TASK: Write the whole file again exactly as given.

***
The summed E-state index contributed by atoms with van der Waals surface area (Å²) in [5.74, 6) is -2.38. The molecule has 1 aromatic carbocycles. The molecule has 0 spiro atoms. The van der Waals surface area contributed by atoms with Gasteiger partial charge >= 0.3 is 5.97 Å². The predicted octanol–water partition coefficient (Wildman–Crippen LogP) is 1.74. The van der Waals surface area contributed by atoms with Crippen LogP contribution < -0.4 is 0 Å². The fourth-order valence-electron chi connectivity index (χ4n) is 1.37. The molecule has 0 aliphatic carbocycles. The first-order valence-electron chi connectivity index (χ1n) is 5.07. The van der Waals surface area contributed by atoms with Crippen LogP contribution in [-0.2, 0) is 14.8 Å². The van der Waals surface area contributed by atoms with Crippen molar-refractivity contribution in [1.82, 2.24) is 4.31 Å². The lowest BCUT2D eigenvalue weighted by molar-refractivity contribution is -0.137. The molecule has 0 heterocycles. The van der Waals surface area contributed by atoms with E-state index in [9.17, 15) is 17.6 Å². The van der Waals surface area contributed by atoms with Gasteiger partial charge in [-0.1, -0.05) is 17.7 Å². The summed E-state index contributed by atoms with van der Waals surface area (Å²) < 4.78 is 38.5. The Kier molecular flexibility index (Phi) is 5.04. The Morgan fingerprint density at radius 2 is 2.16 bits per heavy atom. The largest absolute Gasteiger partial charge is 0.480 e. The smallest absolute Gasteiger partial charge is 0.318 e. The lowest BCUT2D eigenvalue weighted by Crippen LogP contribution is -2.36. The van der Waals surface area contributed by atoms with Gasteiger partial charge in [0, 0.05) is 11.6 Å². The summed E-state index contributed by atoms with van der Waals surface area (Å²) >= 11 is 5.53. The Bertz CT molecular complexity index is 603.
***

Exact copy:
The summed E-state index contributed by atoms with van der Waals surface area (Å²) in [5.74, 6) is -2.38. The molecule has 1 aromatic carbocycles. The molecule has 0 spiro atoms. The van der Waals surface area contributed by atoms with Gasteiger partial charge >= 0.3 is 5.97 Å². The predicted octanol–water partition coefficient (Wildman–Crippen LogP) is 1.74. The van der Waals surface area contributed by atoms with Crippen LogP contribution < -0.4 is 0 Å². The fourth-order valence-electron chi connectivity index (χ4n) is 1.37. The molecule has 0 aliphatic carbocycles. The first-order valence-electron chi connectivity index (χ1n) is 5.07. The van der Waals surface area contributed by atoms with Crippen LogP contribution in [-0.2, 0) is 14.8 Å². The van der Waals surface area contributed by atoms with Crippen molar-refractivity contribution in [1.82, 2.24) is 4.31 Å². The lowest BCUT2D eigenvalue weighted by molar-refractivity contribution is -0.137. The molecule has 0 heterocycles. The van der Waals surface area contributed by atoms with E-state index in [9.17, 15) is 17.6 Å². The van der Waals surface area contributed by atoms with Gasteiger partial charge in [-0.1, -0.05) is 17.7 Å². The summed E-state index contributed by atoms with van der Waals surface area (Å²) < 4.78 is 38.5. The Kier molecular flexibility index (Phi) is 5.04. The Morgan fingerprint density at radius 2 is 2.16 bits per heavy atom. The largest absolute Gasteiger partial charge is 0.480 e. The smallest absolute Gasteiger partial charge is 0.318 e. The lowest BCUT2D eigenvalue weighted by Crippen LogP contribution is -2.36. The van der Waals surface area contributed by atoms with Gasteiger partial charge in [0, 0.05) is 11.6 Å². The summed E-state index contributed by atoms with van der Waals surface area (Å²) >= 11 is 5.53. The Bertz CT molecular complexity index is 603.